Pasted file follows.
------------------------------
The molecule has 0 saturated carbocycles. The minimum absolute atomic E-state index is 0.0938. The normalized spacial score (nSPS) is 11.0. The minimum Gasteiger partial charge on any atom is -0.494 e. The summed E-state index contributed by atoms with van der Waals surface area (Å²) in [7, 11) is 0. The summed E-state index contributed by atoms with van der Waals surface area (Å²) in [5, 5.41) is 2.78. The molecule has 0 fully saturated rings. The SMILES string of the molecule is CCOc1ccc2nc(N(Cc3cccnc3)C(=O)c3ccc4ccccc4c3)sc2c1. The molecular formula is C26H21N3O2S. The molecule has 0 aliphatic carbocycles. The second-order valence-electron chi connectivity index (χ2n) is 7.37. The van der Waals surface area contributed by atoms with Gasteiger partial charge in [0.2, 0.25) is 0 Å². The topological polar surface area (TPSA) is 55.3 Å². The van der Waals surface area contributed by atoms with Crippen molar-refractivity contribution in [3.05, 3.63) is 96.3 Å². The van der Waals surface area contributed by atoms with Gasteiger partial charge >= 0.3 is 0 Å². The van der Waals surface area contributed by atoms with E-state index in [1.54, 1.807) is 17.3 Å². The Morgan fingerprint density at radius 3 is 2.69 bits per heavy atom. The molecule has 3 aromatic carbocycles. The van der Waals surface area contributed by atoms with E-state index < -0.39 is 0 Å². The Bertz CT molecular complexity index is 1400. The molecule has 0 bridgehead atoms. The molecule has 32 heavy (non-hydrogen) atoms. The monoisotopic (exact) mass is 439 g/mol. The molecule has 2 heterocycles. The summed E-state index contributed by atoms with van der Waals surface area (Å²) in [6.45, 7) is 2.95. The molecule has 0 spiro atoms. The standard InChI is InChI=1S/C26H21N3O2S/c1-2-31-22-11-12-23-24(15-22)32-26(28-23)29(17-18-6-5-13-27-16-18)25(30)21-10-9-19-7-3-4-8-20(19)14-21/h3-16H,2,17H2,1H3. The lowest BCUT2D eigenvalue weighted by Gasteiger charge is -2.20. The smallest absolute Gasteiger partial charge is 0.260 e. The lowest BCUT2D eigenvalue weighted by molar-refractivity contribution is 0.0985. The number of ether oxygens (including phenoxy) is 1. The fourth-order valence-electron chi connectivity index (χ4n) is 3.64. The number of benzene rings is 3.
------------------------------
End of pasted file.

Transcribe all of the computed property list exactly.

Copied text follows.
The molecule has 0 saturated carbocycles. The minimum absolute atomic E-state index is 0.0938. The normalized spacial score (nSPS) is 11.0. The minimum Gasteiger partial charge on any atom is -0.494 e. The summed E-state index contributed by atoms with van der Waals surface area (Å²) in [7, 11) is 0. The summed E-state index contributed by atoms with van der Waals surface area (Å²) in [5, 5.41) is 2.78. The molecule has 0 fully saturated rings. The SMILES string of the molecule is CCOc1ccc2nc(N(Cc3cccnc3)C(=O)c3ccc4ccccc4c3)sc2c1. The molecular formula is C26H21N3O2S. The molecule has 0 aliphatic carbocycles. The second-order valence-electron chi connectivity index (χ2n) is 7.37. The van der Waals surface area contributed by atoms with Gasteiger partial charge in [0.2, 0.25) is 0 Å². The topological polar surface area (TPSA) is 55.3 Å². The van der Waals surface area contributed by atoms with Crippen molar-refractivity contribution in [3.05, 3.63) is 96.3 Å². The van der Waals surface area contributed by atoms with Gasteiger partial charge >= 0.3 is 0 Å². The van der Waals surface area contributed by atoms with E-state index in [1.54, 1.807) is 17.3 Å². The Morgan fingerprint density at radius 3 is 2.69 bits per heavy atom. The molecule has 3 aromatic carbocycles. The van der Waals surface area contributed by atoms with E-state index < -0.39 is 0 Å². The Bertz CT molecular complexity index is 1400. The molecule has 0 bridgehead atoms. The molecule has 32 heavy (non-hydrogen) atoms. The monoisotopic (exact) mass is 439 g/mol. The molecule has 2 heterocycles. The summed E-state index contributed by atoms with van der Waals surface area (Å²) in [6.45, 7) is 2.95. The molecule has 0 spiro atoms. The standard InChI is InChI=1S/C26H21N3O2S/c1-2-31-22-11-12-23-24(15-22)32-26(28-23)29(17-18-6-5-13-27-16-18)25(30)21-10-9-19-7-3-4-8-20(19)14-21/h3-16H,2,17H2,1H3. The lowest BCUT2D eigenvalue weighted by Gasteiger charge is -2.20. The smallest absolute Gasteiger partial charge is 0.260 e. The lowest BCUT2D eigenvalue weighted by molar-refractivity contribution is 0.0985. The number of ether oxygens (including phenoxy) is 1. The fourth-order valence-electron chi connectivity index (χ4n) is 3.64. The number of benzene rings is 3.